Mardi Gras Parade Aftermath
The annual Mardi Gras festival in Sydney, Australia is an event that you just can’t imagine, until you actually see it happen. The Mardi Gras parade that runs through the main streets in Sydney’s Gay district is the culmination of a week’s worth of wildly popular events. Mardi Gras remains one of Australia’s biggest tourist draws, with more than a million visitors attending the events, parade and parties. The amount of money that is dropped into the economy of New South Wales state is staggering.
The Mardi Gras parade and festival originally started as protests in support of the LGBT community in the late 1970’s, when Gay rights were non-existent in Australia. Many protesters would be arrested during these early demonstrations. Even today, the parade still has many political entries, but they reflect current issues like marriage equality. And unlike the early days, police are now participating in the events, showing their support with the change in social mores and attitudes toward the LGBT community in Australia.
One of the great things about the Mardi Gras parade is that it takes place at night. Since the parade occurs during summer in Australia, having the parade at night is a welcome respite from the often unbearable heat. Many of the floats and marchers will use the darkness to their advantage, and light up their parade entries to make themselves more visible and festive. Of course it brings along some photography challenges, so read up on shooting in the dark.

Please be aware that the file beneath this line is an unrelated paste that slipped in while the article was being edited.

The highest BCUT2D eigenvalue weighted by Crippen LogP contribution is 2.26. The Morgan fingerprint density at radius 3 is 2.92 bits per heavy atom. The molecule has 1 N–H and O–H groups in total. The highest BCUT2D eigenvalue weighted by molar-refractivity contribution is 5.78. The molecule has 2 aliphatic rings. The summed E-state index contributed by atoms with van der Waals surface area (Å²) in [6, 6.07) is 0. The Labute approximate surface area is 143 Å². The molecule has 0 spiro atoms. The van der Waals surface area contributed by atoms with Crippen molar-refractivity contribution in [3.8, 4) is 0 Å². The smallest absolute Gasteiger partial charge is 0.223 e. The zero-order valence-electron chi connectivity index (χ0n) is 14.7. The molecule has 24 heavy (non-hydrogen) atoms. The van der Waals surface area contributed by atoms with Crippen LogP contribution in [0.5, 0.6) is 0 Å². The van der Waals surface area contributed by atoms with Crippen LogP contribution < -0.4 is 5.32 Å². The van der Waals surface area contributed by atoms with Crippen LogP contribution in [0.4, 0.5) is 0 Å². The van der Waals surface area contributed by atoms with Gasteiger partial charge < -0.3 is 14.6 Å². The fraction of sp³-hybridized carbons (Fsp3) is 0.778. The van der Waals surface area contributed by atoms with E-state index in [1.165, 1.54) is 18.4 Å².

The Mardi Gras parade is one of the more anticipated events in Australia’s summer, and viewers even participate from the sidelines. Many viewers will dress up just to feel part of the event. Parade marchers will encourage the viewers to become involved by playing to the crowds. Of course, a great deal of viewers will be drinking before, during and after the parade, adding to the atmosphere.
When I was shooting photos of the Mardi Gras parade, I paid a lot of attention to the people watching the parade, more so than the people in the parade. I got many more interesting photos of them, than I did of the floats and marchers.
After the parade was over, and the barricades started to come down, the viewers would start wandering all over the parade route and begin to fill in the local bars and pubs. As I wandered down Oxford street, I was getting lots of great photos of the party that never slowed down. I came across one bar that had dozens of patrons spilling out into the streets, enjoying themselves. I shot several images of this crowd, and to me it sums up the whole evening.
What I particularly like is how you can look at the photo for a while and see many different stories. There are so many people in the group, but they are all in their own world. I didn’t realize until later that there is a man in the photo wearing a diaper. You don’t come across that every day.
Technical: 1/60th sec at f/4.0, iso 3200, Nikon D700 with 24-50mm lens at 24mm, shot at 10:55pm.